In a setback for the federal government's campaign against major distributors of pornography, a judge Wednesday dismissed racketeering charges against a Woodland Hills video distributor, saying he could not find that the graphic, occasionally violent films he sold violated community standards.
U.S. District Judge David V. Kenyon, granting an acquittal in the only Los Angeles case brought in the Justice Department's highly publicized crackdown on obscenity, said he could not conclude that films like "Kneel Before Me" and "Beyond DeSade" were "patently offensive" in an area as diverse as Los Angeles.
Need Positive Evidence
"The great majority of people in this town would be incensed by this," the judge said. "I just do not believe that unless you have positive evidence of what the entire community believes in this area, that any judge could say what goes on in the so-called edge of this area, whether it's obscene, or (merely) pornographic."
"I cannot say beyond a reasonable doubt that community standards were violated," Kenyon said in his oral decision.
The ruling represented the government's first loss in a series of racketeering prosecutions launched throughout the country in 1987, and both prosecutors and defense lawyers predicted it could affect the way the government presents evidence in obscenity cases in large metropolitan areas like Los Angeles, where community standards are difficult to define.
"In a way, what the court did, which is of nationwide significance, is call into question the Supreme Court's assumption that you can tell if material is patently offensive just by looking at it," said defense attorney Stanley Fleishman. "The historic fact as I see it is that in America today, the American people tolerate virtually any sexual material."
The case against Rubin Gottesman, owner of X-Citement Video Inc. and R. G. Sales Co. in Van Nuys, was filed under federal racketeering laws, which allow prosecutors to seize the assets of pornography distributors and effectively put them out of business. Under the statute, prosecutors had sought to seize Gottesman's Woodland Hills home, his stock and ownership interests in both companies, his personal and corporate bank accounts, all office furniture and equipment.
The indictment was one of a series returned in a campaign prompted in part by the 1986 report of a Justice Department commission that found a link between some sexually explicit material and violence.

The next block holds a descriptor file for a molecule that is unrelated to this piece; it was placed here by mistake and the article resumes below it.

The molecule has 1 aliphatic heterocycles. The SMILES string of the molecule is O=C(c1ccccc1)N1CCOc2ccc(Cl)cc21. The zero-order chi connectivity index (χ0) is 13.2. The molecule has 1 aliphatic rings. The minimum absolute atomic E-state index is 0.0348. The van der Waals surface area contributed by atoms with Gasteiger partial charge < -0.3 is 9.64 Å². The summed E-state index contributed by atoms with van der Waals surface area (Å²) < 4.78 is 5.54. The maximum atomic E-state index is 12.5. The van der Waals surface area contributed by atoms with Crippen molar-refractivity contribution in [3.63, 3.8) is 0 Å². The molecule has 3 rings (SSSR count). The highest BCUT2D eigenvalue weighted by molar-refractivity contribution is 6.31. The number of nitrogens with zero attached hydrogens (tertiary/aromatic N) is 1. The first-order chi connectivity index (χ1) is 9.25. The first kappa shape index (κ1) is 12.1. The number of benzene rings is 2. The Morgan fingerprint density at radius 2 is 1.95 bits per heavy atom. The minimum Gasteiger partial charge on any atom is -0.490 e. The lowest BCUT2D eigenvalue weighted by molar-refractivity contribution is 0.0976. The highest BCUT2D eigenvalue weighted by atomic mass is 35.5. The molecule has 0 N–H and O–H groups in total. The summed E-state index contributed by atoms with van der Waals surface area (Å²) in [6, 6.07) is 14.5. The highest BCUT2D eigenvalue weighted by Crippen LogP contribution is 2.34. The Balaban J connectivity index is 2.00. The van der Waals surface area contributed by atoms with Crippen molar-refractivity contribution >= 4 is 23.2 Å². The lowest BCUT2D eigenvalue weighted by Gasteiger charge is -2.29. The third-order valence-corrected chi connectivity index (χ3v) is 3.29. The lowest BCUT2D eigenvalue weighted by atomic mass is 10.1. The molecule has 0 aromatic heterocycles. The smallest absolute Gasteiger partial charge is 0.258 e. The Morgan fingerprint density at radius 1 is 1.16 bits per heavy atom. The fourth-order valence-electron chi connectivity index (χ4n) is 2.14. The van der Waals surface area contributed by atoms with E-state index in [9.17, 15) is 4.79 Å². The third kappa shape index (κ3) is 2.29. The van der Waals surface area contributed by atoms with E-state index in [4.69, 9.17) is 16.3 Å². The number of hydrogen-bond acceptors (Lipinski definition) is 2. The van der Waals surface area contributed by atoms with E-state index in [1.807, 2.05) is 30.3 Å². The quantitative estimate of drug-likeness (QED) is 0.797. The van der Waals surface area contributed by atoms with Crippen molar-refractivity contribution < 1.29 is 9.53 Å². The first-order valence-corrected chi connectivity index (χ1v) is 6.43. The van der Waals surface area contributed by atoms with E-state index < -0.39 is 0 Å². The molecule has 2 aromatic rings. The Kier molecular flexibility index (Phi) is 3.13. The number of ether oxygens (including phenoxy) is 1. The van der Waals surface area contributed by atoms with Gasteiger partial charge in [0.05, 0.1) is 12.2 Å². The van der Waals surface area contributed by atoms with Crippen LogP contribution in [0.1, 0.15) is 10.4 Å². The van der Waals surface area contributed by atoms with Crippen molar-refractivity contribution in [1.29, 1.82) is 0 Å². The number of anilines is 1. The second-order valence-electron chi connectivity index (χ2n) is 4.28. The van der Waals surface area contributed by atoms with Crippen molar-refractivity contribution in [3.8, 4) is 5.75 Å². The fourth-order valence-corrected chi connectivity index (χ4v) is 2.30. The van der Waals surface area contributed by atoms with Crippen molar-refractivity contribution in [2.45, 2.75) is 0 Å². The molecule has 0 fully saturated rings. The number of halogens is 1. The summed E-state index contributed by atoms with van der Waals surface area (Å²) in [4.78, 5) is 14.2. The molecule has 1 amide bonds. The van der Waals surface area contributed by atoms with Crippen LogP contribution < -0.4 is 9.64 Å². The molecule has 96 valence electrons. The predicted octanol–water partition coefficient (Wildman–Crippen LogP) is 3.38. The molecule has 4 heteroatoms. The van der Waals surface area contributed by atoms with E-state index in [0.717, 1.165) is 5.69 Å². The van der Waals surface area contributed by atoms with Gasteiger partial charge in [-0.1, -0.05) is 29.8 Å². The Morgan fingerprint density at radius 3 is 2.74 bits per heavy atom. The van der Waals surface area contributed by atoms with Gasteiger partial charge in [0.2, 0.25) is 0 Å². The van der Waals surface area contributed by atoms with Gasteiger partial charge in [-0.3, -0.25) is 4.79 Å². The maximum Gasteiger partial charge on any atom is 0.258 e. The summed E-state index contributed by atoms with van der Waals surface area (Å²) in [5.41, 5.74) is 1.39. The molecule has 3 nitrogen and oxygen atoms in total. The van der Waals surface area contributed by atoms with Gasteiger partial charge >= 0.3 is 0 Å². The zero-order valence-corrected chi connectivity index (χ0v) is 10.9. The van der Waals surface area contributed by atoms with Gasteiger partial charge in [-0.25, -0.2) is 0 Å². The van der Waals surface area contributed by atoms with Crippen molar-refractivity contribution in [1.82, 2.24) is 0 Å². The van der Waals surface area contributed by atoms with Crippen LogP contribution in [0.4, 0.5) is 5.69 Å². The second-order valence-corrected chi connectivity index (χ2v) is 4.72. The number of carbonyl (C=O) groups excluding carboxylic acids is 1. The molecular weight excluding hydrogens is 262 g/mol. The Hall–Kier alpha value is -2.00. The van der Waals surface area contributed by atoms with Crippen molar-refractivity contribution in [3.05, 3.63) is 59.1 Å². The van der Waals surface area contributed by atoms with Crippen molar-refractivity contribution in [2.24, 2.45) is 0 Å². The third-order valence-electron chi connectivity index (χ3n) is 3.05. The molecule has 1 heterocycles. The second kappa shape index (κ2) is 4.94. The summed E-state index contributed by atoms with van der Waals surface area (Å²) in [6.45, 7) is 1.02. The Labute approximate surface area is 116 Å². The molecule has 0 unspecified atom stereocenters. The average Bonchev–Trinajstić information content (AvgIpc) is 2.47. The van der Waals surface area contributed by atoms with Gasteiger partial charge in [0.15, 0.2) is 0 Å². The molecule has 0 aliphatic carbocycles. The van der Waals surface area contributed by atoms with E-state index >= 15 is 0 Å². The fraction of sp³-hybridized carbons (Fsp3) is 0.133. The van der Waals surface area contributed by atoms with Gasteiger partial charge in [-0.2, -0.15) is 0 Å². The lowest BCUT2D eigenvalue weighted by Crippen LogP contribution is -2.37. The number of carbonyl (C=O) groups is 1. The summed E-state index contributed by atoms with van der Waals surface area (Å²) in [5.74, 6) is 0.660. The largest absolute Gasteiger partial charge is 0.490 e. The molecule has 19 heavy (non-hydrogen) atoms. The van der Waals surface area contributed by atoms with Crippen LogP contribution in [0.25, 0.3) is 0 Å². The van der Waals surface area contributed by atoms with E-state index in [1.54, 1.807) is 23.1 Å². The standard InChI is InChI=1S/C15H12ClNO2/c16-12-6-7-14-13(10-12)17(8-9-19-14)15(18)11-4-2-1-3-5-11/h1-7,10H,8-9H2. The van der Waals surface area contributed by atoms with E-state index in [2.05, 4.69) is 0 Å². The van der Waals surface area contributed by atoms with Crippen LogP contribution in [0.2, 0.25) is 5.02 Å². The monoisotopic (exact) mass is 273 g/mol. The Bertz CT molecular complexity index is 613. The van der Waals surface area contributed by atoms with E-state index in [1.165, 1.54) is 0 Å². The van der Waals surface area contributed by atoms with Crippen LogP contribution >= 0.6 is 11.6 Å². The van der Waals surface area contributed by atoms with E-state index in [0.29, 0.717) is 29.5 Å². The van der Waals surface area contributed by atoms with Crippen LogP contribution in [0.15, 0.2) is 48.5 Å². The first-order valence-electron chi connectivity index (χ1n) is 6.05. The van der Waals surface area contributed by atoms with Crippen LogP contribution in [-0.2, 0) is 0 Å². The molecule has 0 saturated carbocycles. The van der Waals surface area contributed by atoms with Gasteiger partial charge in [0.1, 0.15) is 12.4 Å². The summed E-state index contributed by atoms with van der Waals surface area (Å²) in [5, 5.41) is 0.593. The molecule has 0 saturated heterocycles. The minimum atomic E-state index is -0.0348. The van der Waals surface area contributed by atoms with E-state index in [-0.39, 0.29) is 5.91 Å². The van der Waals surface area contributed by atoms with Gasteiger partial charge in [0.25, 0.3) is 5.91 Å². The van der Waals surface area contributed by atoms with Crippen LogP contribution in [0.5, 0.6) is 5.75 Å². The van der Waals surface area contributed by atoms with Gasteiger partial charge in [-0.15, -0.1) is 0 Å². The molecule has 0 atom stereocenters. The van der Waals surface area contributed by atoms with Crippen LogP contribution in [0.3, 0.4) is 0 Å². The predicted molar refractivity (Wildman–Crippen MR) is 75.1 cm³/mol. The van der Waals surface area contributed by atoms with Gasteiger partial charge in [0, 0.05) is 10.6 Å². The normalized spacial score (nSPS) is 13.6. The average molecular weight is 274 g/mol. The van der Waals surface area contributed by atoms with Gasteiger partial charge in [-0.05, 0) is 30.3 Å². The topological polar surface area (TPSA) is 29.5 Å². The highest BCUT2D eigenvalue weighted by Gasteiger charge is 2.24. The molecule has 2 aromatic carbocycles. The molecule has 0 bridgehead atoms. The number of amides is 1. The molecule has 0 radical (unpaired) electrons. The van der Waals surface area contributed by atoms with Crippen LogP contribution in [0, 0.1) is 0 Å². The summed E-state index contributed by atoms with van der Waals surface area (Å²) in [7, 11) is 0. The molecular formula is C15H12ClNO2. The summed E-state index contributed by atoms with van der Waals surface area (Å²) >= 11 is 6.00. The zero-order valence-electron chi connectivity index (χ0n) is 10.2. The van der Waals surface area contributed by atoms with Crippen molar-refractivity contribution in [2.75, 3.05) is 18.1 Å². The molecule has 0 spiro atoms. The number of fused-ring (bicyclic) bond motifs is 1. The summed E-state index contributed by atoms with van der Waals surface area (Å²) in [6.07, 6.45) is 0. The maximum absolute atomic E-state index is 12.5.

The four films alleged to be obscene in the present case included graphic depictions of group sex, oral sex, beatings and bondage. One included a gang rape scene in a mental hospital. One showed a woman committing suicide after she had been sexually attacked.
The Supreme Court, in its historic 1973 ruling on obscenity, held that only materials that are "patently offensive" when measured against contemporary local community standards and that appeal primarily to "prurient interests" can be adjudged obscene. But defense lawyers in this case argued that in metropolitan areas, it is virtually impossible to determine what may be offensive to the entire community.
"The scant evidence concerning contemporary community standards in the Los Angeles area suggests that there is found on the newsstands in the community a wide range of scenes of explicit sex, singly and in groups, including detailed portrayals of genitalia, sexual intercourse, fellatio, masturbation, bondage and sadism," the defense argued in its motion to dismiss the charges.
Defense lawyers said the government's failure to present expert testimony about community standards--electing instead to let the judge decide for himself, as a representative of the community--warranted dismissal, unless the judge could say beyond a reasonable doubt what such standards are.
Prosecutors did present one expert witness who testified that materials such as those cited in the indictment are not readily available on video shelves in Los Angeles, an indication, perhaps, that even purveyors of pornography consider them outside the scope of most films. But Kenyon said that may indicate only that the distributors "would say it's not worth the risk" of potential prosecution.
Justice Department Sued
Indeed, the Adult Video Assn. has filed suit against the Justice Department in Los Angeles federal court seeking to enjoin racketeering prosecutions against pornographic film distributors. The lawsuit alleges that the prosecutorial campaign violates the First Amendment because it discourages distributors from carrying even soft-core porn for fear of tough racketeering penalties.
Adult film rentals have topped 104 million a year--nearly double the number of rentals two years ago--indicating the growing popularity of such films by mainstream Americans, the association contends.
Kenyon earlier in the trial expressed doubts about his ability to judge community standards without the testimony of experts.